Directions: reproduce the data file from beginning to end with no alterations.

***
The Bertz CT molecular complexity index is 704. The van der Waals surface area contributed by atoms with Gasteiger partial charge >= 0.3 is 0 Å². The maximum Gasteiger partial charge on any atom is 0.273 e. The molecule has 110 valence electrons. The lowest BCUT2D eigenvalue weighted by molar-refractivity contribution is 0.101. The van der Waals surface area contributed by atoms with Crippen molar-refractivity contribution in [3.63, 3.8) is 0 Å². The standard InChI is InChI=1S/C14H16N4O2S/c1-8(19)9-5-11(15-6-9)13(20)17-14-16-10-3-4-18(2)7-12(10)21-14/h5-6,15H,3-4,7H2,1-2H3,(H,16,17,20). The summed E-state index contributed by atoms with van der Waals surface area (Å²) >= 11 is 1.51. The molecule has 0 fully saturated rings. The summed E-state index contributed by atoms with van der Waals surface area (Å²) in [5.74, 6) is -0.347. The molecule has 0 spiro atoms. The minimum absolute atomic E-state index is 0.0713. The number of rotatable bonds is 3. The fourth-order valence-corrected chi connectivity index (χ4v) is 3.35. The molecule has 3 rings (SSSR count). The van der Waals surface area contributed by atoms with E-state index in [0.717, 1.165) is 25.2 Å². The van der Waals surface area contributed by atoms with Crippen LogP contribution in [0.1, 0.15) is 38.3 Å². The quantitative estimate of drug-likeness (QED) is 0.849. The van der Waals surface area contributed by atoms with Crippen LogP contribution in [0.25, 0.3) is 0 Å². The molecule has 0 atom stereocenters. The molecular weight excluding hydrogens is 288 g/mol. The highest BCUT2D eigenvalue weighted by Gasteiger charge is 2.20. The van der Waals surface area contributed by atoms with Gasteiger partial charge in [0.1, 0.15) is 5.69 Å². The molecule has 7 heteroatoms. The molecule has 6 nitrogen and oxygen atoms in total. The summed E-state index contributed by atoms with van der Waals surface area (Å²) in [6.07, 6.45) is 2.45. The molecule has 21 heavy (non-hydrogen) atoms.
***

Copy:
The Bertz CT molecular complexity index is 704. The van der Waals surface area contributed by atoms with Gasteiger partial charge >= 0.3 is 0 Å². The maximum Gasteiger partial charge on any atom is 0.273 e. The molecule has 110 valence electrons. The lowest BCUT2D eigenvalue weighted by molar-refractivity contribution is 0.101. The van der Waals surface area contributed by atoms with Crippen molar-refractivity contribution in [3.63, 3.8) is 0 Å². The standard InChI is InChI=1S/C14H16N4O2S/c1-8(19)9-5-11(15-6-9)13(20)17-14-16-10-3-4-18(2)7-12(10)21-14/h5-6,15H,3-4,7H2,1-2H3,(H,16,17,20). The summed E-state index contributed by atoms with van der Waals surface area (Å²) >= 11 is 1.51. The molecule has 0 fully saturated rings. The summed E-state index contributed by atoms with van der Waals surface area (Å²) in [5.74, 6) is -0.347. The molecule has 0 spiro atoms. The minimum absolute atomic E-state index is 0.0713. The number of rotatable bonds is 3. The fourth-order valence-corrected chi connectivity index (χ4v) is 3.35. The molecule has 3 rings (SSSR count). The van der Waals surface area contributed by atoms with E-state index in [0.717, 1.165) is 25.2 Å². The van der Waals surface area contributed by atoms with Crippen LogP contribution in [0.1, 0.15) is 38.3 Å². The quantitative estimate of drug-likeness (QED) is 0.849. The van der Waals surface area contributed by atoms with Crippen LogP contribution in [0.25, 0.3) is 0 Å². The molecule has 0 atom stereocenters. The molecular weight excluding hydrogens is 288 g/mol. The highest BCUT2D eigenvalue weighted by Gasteiger charge is 2.20. The van der Waals surface area contributed by atoms with Gasteiger partial charge in [0.1, 0.15) is 5.69 Å². The molecule has 7 heteroatoms. The molecule has 6 nitrogen and oxygen atoms in total. The summed E-state index contributed by atoms with van der Waals surface area (Å²) in [6.07, 6.45) is 2.45. The molecule has 21 heavy (non-hydrogen) atoms.